Dallas Webb, © BB Biotech

A potentially game-changing technology

In December 2016, US biotech company Ionis Pharmaceuticals’ drug Spinraza received regulatory approval in the US. No doubt: the antisense technology behind Spinraza could be the next big thing

Spinal Muscular Atrophy (SMA) is an inherited, genetic disease with no approved treatments until recently. The disease is caused by a mutation in a gene that encodes for an important protein involved in the survival of motor neurons, which control muscle function. When this protein is deficient, muscles do not form properly, and/or die prematurely. This disease affects infants, children, and even, to a lesser extent, adults. Many of these babies die before their first birthday, and many of the children cannot even sit without help.

Ionis Pharmaceuticals utilized its antisense oligonucleotide technology platform to develop Spinraza (nusinersin), a drug that creates a functional version of the deficient protein, thereby promoting survival of the neurons and muscles that would otherwise die in these patients. Spinraza is the first and only approved treatment for SMA in the US. In Europe, it is still under review. This technology can be applied to numerous genetic diseases. Furthermore, Ionis has optimized this technology and can now create drugs that can be dosed much less frequently, and at much lower concentrations, thus improving efficacy while reducing side effects. This is where the true value in Ionis lies, in our opinion. 

Spinraza is the definition of true innovation, which will offer hope to thousands of infants and children who previously had no treatment options. Not only is the drug safe, its efficacy has produced results that have never be seen before in these babies and children. While the drug will be priced at a premium, it is not a “me-too” drug, offering only incremental benefits. Spinraza will change a disease, will change lives, and offer a new treatment option where no other drugs were able to perform. The drug is priced at US$750,000 for the first year of treatment, which amounts to five or six doses. Spinraza costs US$375,000 for each additional year after that. After the approval by the FDA, multiple insurers in the US announced they would restrict coverage for Spinraza to the most severe form of SMA. However, we see value in the platform, and believe Spinraza is only the beginning for a potentially game-changing technology. With top-class partnerships (Bayer and Novartis), and a seemingly robust pipeline of therapies set up in a fairly short space of time, Ionis could finally help antisense technology live up to its long-held promise.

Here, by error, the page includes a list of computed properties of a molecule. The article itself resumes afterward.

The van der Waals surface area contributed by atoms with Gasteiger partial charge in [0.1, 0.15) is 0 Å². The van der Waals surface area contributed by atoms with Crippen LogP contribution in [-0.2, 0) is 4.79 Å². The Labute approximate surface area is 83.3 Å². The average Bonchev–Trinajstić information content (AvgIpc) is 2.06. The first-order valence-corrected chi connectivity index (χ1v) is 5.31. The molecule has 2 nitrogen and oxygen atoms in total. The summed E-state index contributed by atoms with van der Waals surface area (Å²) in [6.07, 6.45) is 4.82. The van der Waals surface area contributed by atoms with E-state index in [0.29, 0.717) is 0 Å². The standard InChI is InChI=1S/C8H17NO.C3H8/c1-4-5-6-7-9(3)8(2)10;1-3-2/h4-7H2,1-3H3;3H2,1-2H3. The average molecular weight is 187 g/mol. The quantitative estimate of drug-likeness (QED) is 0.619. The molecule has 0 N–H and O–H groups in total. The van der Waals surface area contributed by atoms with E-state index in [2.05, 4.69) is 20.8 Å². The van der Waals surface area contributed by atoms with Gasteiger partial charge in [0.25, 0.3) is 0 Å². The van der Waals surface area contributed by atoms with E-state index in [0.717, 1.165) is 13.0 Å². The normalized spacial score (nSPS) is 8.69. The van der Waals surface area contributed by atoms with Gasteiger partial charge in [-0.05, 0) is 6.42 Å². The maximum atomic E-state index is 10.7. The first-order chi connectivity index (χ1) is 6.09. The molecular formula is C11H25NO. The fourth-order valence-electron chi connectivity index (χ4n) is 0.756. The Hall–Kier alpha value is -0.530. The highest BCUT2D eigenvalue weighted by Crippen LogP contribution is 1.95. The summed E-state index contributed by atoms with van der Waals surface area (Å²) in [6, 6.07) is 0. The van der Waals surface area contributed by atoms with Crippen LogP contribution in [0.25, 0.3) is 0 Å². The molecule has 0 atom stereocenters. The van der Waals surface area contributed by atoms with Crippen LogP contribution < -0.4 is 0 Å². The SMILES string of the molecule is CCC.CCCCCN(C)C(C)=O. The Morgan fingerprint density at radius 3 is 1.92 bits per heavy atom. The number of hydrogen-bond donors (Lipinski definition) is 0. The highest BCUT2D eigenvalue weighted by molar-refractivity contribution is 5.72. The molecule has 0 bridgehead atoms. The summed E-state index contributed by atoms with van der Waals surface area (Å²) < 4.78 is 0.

Dallas Webb, Investment Manager, BB Biotech AG